Haddon Robinson once told a Seminary class that he would gladly pay the price of a book if it produced just one great illustration. This volume easily exceeds that guideline. The editor, Allan Hugh Cole Jr., has assembled two dozen pastors who offer short chapters on their personal perspectives of transitioning from Seminary to ministry. Few books exist that address this unique niche in the life of an evolving pastor. Three audiences in particular would benefit from Cole’s contribution: Seminary professors, Seminary students or early graduates, and ministry employers, i.e., church administrators and ministerial leaders.
Repeatedly and from various perspectives (all authors have recently been or still are pastors), these writers address what various constituents believe Seminary education should accomplish and compare that with their own experience. What becomes clear is the misperception that exists, across denominations and Seminaries and among most church members and non-Seminary trained pastors, about what Seminary does and does not do. Clarity on this issue would transform the Seminary experience itself as well as focus on ongoing post-Seminary pastoral development.
The editor correctly identifies the target of his compilation as “principally for new ministers or those who soon will become new ministers.” The so-called gap existing between Seminary and actual ministry is maintained to be real and acknowledged as such, not made dichotomous of each other. Indeed “good ministry is found, rather, where pastors stand with one foot firmly planted in their theological education and the other foot just as firmly planted in the parish, and allow the resulting tension to shape their pastoral practice.”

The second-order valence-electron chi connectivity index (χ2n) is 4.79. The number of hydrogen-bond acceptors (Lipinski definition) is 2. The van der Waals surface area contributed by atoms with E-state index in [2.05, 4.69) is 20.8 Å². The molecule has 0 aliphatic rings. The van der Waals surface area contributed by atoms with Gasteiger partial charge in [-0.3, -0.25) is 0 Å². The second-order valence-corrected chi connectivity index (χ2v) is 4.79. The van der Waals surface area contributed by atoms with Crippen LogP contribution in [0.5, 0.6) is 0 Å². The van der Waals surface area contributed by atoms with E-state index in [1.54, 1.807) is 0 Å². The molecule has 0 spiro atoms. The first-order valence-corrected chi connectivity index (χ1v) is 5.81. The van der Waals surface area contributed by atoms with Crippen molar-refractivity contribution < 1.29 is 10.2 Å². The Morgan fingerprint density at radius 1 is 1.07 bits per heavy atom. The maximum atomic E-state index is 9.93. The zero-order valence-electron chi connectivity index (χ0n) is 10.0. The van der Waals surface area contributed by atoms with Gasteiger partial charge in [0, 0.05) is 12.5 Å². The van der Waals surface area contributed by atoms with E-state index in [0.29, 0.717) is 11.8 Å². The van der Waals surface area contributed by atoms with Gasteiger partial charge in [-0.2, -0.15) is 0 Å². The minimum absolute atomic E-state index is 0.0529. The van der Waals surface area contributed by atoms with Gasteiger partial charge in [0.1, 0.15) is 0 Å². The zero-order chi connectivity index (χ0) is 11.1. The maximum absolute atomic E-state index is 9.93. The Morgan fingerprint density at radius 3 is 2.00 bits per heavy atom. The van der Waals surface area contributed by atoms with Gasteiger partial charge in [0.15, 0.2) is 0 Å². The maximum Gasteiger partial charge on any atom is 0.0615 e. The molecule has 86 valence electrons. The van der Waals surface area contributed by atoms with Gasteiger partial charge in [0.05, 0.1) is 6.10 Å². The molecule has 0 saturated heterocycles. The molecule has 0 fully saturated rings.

Special attention should be given to the chapters by Thomas Long, Ray Anderson, Craig Barnes, Karen Yust, Anthony Robinson, Wallace Alston Jr., and William Willimon. In fact, Willimon’s article should be required reading for all Seminary students and professors. For example, he aptly states, “when seminaries appoint faculty who have little skill or inclination to traffic between academia and church, is there any wonder why the products of their teaching find that transition to be so difficult?”
While it is easy to cast cheap stones at advanced theological education, the reality of current ministry demonstrates the long-term benefits of adequate preparation. Over a lifetime, today’s pastor, engaged in eschatological ministry, will encounter more transitions and challenges than any clergy in history. As Willimon concludes, “if you don’t define your ministry on the basis of your theological commitments, the parish has a way of defining your ministry on the basis of their selfish preoccupations and that is why so many clergy are so harried and tired today.”